Rally of the Dolls
As the daughter of a second wave feminist, the fact that I did not grow up playing with dolls should surprise no one.
In the nascent momentum to unravel gender stereotypes for children, my toybox did not contain any of those stiff-limbed figures in frilly dresses or porcelain pretties with painted-on pouts. (You’re right; I didn’t have an E-Z Bake Oven, either.) I didn’t mind much, since I found Raggedy Ann’s triangle nose terrifying, and the ones that peed in tiny diapers grossed me out. Also, until I was eight, I legit thought Madame Alexander was the heroine of a Russian novel I was too young to read.
Don’t worry, I kept myself plenty busy with my feminist-sanctioned Bionic Woman action figure and Stretch Armstrong, along with a veritable village of Smurf figurines. But I understood early on that cutesy baby dollies weren’t for a girl like me, and as a matter of fact weren’t just for girls anyway, as sung by Alan Alda and Marlo Thomas on the Free to Be You & Me soundtrack (which is still the most brilliant kids’ musical of all time and makes Frozen seem like imbecilic mewling.)
I did have my curiosities, though, and would steal over to the neighbors’ house to ogle her Barbie dream house, bringing my Smurfs to ride around in the pink convertible kept in the plastic garage. But the Barbies themselves, with their long blonde manes and little tiny noses always made me uncomfortable for what I would learn to call “unattainable beauty standards,” and also probably because my neighbor’s older sister would make them hump each other in the backseat.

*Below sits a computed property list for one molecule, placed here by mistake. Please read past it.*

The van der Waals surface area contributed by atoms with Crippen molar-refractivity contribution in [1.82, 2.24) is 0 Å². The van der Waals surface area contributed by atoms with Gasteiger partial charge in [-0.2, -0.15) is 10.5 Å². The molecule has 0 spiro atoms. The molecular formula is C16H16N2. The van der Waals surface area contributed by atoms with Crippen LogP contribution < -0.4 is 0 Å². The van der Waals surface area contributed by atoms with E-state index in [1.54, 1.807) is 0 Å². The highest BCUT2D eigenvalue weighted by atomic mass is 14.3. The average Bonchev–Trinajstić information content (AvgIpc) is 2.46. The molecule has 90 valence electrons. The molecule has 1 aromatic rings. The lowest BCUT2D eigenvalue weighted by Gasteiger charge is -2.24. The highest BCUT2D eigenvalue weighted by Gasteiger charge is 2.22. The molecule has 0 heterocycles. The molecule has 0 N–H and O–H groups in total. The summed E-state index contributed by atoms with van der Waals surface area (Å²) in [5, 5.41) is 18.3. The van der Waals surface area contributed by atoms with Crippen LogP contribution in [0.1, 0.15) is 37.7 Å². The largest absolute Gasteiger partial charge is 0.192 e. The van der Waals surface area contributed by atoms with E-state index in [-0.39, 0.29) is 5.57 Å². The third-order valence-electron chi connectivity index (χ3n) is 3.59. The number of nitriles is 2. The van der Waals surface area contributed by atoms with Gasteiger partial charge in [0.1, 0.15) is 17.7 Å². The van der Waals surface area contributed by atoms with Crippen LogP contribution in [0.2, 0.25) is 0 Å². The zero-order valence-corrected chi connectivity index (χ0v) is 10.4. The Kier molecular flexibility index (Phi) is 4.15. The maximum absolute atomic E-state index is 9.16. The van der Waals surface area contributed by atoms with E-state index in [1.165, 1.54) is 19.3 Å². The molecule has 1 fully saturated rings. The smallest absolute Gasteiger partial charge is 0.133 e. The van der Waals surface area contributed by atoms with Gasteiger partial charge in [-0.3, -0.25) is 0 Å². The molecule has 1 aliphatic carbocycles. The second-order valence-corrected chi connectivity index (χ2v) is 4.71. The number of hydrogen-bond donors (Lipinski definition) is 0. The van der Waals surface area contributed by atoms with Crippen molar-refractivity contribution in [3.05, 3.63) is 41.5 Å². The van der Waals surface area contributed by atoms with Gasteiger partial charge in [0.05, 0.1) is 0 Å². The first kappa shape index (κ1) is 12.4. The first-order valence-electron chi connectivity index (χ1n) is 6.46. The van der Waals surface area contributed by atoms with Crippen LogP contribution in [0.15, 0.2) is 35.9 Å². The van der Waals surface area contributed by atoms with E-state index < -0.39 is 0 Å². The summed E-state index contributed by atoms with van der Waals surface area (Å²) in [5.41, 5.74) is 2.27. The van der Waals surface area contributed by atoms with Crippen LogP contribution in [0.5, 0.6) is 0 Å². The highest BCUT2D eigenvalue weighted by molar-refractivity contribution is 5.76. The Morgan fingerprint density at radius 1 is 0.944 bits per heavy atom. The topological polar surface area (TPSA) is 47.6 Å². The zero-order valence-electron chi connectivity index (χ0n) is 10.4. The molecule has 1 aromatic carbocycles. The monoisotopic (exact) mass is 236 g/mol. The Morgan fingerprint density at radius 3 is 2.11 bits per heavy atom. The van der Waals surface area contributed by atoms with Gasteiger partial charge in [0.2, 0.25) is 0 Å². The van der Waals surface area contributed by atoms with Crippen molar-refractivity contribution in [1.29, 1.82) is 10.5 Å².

Later I would come to appreciate this vanilla introduction to teen sexuality and also find out that Barbie was actually invented by a smart Jewish lady with a fabulous fashion sense, but back then all I knew was most dolls represented a childhood that didn’t look or feel like me, no matter what Whoopi Goldberg thinks.
And in spite of the 1970s’ burgeoning revolution and revelations on gender and culture, I didn’t have the wherewithal to even realize how it affected others. If I thought blond-blue-eyed dolls were exclusionary, I’d never even considered how the few African American dolls I’d seen, which looked identical to the smiling lady in a head scarf on the syrup bottle, were stereotypes, too.
While Leo Moss of Macon, Georgia is credited as America’s first mass producer of Black dollmaker in the 1890s, followed successful entrepreneur Henry Boyd who founded the National Negro Doll Company in 1911, mainstream toys remained white by default until well after WWII. In her memoir, newspaper editor and journalist Wanda Scott recalls how her mother, who was a retail buyer for military outposts with one of the biggest toy budgets in the country in the 1970s, singularly convinced behemoth toy manufacturers Hasbro and Mattel to bring Black dolls to market in at the behest of the families of African American servicemen.
Of course, there have always been handmade dolls, pieced together from scraps and found materials by loving elders. Some of those stereotypical “mammy” dolls date back to before the Civil War and have found their way into the collection of author and artist Aiysha Sinclair, who has curated Theatre of the Dolls, an extraordinary exhibit at the Beach Institute through March 20.
“Because of the nature of how history was or was not recorded, there is no way of knowing who created them, they can only be dated by the fabric,” said Aiyisha as she arranged the delicate figures around the Institute’s gorgeous gallery space last week.